Article In Brief
José G. Merino, MD, MPhil, FAHA, FAAN, the new editor-in-chief of Neurology discusses his vision for the journal, his plans for the future, and the response to COVID-19.
José G. Merino, MD, MPhil, FAHA, FAAN, professor of neurology at Georgetown University School of Medicine, has been named editor-in-chief of the AAN's premier journal, Neurology. Dr. Merino, who will become the journal's seventh editor-in-chief since it first began publishing in 1951, succeeds Robert A. Gross, MD, PhD, FAAN, who will complete his 10-year term in April 2020. Dr. Merino received his medical degree from Universidad Anáhuac in Mexico City and a master's of philosophy degree on the history of medicine from the University of Cambridge in England. He completed his neurology and psychiatry residency at the Albert Einstein College of Medicine and a stroke fellowship at the University of Western Ontario.
Dr. Merino has taught fellows, residents, and medical students and participated in clinical and research programs at the Section of Stroke Diagnosis and Therapeutics of the National Institute of Neurological Disorders and Stroke (NINDS), Johns Hopkins Medicine, the University of Florida, and the University of Maryland. He served as US research editor of The BMJ between 2012 and 2019, when he started the transition into his new role as editor-in-chief of Neurology.
Neurology Today first interviewed Dr. Merino in the weeks before the advent of COVID-19. But given the vast changes in play since the novel coronavirus became a pandemic, we returned to ask him about the response of Neurology.
How is Neurology responding to the COVID-19 pandemic?
We are implementing several initiatives. First, we put out a call for research papers related to the neurological effects of COVID-19. We instituted a process to allow us to process these papers quickly and we are confident that we can post them online within a couple of weeks from the time we receive them. These papers undergo the same rigorous peer-review process as all other papers in Neurology because we want to be confident about the papers that we publish. But we are asking our reviewers to expedite the process and send us their comments within a few days. In addition, we make our editorial decisions and send them to the publisher within a few days.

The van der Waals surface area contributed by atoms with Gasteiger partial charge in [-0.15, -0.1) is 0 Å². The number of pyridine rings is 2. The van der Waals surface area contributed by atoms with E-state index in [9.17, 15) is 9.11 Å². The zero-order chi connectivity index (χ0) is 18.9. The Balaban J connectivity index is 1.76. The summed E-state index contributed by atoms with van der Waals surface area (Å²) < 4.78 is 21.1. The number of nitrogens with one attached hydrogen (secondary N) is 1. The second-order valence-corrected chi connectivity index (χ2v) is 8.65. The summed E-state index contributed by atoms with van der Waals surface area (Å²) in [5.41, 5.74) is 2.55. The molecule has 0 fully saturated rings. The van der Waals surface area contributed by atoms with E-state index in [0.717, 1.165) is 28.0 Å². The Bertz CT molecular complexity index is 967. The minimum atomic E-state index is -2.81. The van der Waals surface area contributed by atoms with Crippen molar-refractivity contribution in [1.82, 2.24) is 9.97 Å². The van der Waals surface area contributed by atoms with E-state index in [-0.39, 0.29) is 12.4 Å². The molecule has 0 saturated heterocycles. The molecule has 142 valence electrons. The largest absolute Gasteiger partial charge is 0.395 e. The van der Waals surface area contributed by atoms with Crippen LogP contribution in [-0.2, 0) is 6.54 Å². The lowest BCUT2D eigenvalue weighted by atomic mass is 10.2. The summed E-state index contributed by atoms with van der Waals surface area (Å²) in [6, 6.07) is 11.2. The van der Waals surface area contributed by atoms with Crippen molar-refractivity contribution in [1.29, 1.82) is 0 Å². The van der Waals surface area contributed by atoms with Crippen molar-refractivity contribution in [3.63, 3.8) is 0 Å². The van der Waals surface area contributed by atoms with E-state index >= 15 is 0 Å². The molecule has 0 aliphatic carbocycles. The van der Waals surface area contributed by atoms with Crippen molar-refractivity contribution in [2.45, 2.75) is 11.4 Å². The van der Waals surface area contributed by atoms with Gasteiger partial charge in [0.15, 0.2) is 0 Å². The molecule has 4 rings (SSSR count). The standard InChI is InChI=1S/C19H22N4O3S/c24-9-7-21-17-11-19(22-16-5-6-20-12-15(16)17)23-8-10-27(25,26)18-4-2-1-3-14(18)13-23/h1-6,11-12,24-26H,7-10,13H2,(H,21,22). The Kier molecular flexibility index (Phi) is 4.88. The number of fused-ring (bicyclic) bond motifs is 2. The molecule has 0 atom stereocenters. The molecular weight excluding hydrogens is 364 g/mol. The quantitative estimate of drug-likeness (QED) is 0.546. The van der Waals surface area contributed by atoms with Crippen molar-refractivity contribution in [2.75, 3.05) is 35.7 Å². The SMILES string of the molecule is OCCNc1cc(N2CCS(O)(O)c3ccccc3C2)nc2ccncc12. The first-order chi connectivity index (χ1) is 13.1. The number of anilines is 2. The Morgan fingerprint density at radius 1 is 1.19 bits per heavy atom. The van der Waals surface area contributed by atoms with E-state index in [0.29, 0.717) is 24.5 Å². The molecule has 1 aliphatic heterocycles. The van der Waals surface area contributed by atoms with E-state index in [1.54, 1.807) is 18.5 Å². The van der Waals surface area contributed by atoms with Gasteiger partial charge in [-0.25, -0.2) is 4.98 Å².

Second, to inform our readers about the pandemic and how it will affect neurologists and their patients, we solicited several special editorials. We have been posting these online within a few days of receipt, and the Neurology podcast team has interviewed some of these authors.
Third, we have invited commentaries from neurologists working in the frontline because we believe that we can benefit from the experience from our colleagues throughout the country and the world. Dr. Gretchen Birbeck, editor of the Without Borders site of the journal, has played an important role in this initiative. Finally, we will also link all these resources to the AAN's COVID-19 page.
What is your vision for the journal?
I am fortunate that Neurology is in a strong position. Under the leadership of Dr. Gross and a great team of editors and editorial staff, Neurology has become the most widely read clinical neurology journal in the world, with the highest number of citations. We have a very strong reputation. Over the next 10 years, I want to make sure that Neurology remains the world's most influential clinical neurology journal, attracting the most relevant research with the greatest potential impact on the field. We must continue to be an innovative journal. My goal is to publish the most relevant research that addresses the needs of clinical neurologists—whether in practice, research, academia, public health, or anywhere else. I have a great team of associate editors, all experts in their fields, to help me achieve this goal.
What are some of the areas you want to focus on?